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“Miami Vice” • Tennis Tourney Loses The Biggest Name Of All As Federer Falls To Aussie Kokkinakis

Roger Federer of Switzerland reacts against Thanasi Kokkinakis of Australia during a second round match at the Miami Open tennis tournament on Key Biscayne, Miami, Florida, USA, 24 March 2018. EPA-EFE/ERIK S. LESSER



By Ricky Dimon


Rafael Nadal, Andy Murray, and Stan Wawrinka were never part of the Miami Open draw. The same goes for Dominic Thiem, Gael Monfils, and Jo-Wilfried Tsonga. Novak Djokovic was in it–briefly–but lost his opening match to Benoit Paire on Friday.


Now the grandaddy of them all is out.


World No. 1 and defending Miami champion Roger Federer lost in the second round on Saturday, victimized by a shocking 3-6, 6-3, 7-6(4) upset engineered by 175th-ranked qualifier Thanasi Kokkinakis. Federer’s setback after two hours and 21 minutes of play leaves this Masters 1000 title completely up for grabs and paves the way for Rafael Nadal to regain the top ranking spot in what will likely be game of No. 1 musical chairs between Nadal and Federer throughout the entire 2018 campaign.


Federer coasted through the opening frame of play and earned a break point at 30-40 in the first game of the second that would have given him complete control, but he could not convert. Kokkinakis promptly seized a break of his own for 3-1, battled through a deuce game on serve at 4-2, and served the set out at love in the ninth game.


Kokkinakis saved two break points in the decider while Federer faced none en route to a tiebreaker, during which the underdog Australian never trailed. It ended when Federer got a look at a second serve at 4-6 only to respond with a backhand slice in the net.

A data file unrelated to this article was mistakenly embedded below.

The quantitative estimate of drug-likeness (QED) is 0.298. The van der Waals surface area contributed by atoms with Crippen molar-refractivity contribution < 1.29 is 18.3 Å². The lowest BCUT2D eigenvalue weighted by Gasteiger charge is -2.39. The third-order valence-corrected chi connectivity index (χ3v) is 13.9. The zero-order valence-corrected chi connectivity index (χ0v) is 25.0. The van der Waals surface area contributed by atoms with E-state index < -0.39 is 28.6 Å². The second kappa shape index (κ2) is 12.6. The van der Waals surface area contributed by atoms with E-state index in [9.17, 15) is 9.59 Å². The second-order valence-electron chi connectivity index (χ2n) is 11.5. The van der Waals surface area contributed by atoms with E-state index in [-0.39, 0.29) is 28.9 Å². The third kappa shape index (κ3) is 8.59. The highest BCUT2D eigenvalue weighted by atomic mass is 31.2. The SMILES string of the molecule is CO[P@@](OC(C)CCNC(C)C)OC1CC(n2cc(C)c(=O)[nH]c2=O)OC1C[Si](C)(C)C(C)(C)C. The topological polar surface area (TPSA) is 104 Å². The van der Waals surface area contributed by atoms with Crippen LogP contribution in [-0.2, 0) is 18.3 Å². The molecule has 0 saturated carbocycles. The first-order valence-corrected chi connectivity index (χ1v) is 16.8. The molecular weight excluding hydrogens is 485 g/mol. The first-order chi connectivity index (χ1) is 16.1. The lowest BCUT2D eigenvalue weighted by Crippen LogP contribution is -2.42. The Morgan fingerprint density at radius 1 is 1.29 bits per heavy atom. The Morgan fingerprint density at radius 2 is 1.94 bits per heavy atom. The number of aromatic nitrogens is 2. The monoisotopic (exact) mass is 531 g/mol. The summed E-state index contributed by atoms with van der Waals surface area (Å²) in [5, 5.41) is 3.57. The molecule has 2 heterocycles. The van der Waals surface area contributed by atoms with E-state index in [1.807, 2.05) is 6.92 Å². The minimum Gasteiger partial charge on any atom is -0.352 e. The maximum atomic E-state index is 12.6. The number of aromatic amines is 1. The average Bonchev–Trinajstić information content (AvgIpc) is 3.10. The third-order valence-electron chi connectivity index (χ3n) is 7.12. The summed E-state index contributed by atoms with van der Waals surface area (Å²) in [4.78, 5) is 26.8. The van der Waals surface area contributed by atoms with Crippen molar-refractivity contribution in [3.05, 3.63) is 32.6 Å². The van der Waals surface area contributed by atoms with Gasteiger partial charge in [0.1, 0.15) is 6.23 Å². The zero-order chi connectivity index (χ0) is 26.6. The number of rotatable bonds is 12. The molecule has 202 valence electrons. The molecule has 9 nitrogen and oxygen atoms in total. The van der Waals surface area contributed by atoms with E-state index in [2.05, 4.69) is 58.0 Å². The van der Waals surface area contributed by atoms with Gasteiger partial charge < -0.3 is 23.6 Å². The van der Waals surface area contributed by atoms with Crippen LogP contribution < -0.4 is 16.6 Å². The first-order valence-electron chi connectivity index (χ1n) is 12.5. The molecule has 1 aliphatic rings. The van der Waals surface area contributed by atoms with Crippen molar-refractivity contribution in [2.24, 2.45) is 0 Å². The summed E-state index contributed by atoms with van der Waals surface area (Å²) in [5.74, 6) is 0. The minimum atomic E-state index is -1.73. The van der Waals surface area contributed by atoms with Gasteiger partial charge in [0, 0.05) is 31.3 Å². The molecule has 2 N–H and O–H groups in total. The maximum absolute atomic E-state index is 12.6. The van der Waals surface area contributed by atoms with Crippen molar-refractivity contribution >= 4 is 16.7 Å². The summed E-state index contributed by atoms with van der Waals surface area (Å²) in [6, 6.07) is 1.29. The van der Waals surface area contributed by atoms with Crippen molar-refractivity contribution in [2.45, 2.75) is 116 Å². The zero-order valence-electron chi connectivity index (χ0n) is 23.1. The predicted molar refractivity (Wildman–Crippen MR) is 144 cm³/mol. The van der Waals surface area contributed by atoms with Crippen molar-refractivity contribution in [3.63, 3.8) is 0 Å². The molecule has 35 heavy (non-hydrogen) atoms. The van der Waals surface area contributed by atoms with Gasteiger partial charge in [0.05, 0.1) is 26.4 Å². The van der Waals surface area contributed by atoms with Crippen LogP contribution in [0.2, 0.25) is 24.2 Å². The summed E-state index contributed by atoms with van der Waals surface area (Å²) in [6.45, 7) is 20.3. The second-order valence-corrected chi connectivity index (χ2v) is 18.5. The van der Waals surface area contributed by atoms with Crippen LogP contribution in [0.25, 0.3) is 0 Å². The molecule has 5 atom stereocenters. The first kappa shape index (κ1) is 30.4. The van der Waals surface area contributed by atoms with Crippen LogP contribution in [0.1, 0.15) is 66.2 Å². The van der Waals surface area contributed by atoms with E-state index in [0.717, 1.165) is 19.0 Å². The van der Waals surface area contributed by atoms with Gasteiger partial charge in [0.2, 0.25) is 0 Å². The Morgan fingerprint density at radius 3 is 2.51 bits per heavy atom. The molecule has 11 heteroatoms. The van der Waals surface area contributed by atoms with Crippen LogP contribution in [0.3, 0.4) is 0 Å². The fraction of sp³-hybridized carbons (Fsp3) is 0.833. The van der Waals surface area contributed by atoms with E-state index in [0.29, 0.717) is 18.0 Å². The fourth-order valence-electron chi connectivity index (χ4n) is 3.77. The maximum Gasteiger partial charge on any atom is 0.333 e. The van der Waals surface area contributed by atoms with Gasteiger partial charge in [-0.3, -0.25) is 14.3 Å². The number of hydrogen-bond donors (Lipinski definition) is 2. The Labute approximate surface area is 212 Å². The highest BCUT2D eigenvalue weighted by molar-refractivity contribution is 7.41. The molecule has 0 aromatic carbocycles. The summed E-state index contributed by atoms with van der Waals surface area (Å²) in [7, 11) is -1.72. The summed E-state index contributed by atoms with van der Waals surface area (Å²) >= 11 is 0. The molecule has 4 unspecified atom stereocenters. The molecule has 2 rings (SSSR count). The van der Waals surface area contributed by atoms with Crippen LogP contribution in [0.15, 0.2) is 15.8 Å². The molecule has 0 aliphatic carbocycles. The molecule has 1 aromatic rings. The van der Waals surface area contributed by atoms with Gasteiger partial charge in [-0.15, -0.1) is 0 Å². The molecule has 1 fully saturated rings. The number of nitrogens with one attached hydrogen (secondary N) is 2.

“I feel like every time I had chances, something bad happened for me–wrong decision making by me, good decision making by him,” Federer lamented. “Who knows what happened? It just felt like I could be paying the price for opportunities missed. I feel like it already started beginning of the second set when I had break points (in the) first game, and he almost wanted to give me that game and I couldn’t take it. After that I played a bad; from that moment on, I played maybe a bad 10 minutes–which cost me the second set; maybe the match.


“Look, it’s disappointing. (I) don’t know why I could never get to any level that I was happy with today. Sometimes you have these matches. Sometimes you find a way through. I just couldn’t get it done today.”


“I didn’t think I served very well the whole match,” said Kokkinakis, who put in a mere 52 percent of his first deliveries and double-faulted seven times. “I came up with some big ones I guess when I needed to. The serve is usually one thing I pride my game on. It’s a big part of my game. Honestly, to beat someone like that without serving great is a good testament to my game, I think. Winning a lot of baseline rallies and dictating with my forehand, I think when I’m playing like that off the ground I can be very dangerous.


“I think you asked me what’s my goal for the match, it wasn’t to get a few games or to be competitive. You know, I gave myself a legit shot.”


Thanks to Kokkinakis, Nadal will return to the No. 1 ranking after the Miami Masters–a tournament he skipped along with Indian Wells as a result of a hip injury sustained at the Australian Open.


The script could be flipped, however, during the clay-court swing. Federer announced following Saturday’s loss that he will not play on clay, but the 36-year-old has a real chance of overtaking Nadal without picking up a racket because Nadal has so many points to defend–including titles in Barcelona, Monte-Carlo, Madrid, and at the French Open.

Ricky contributes to 10sballs.com and also maintains his own tennis website, The Grandstand. You can follow him on twitter at @Dimonator.

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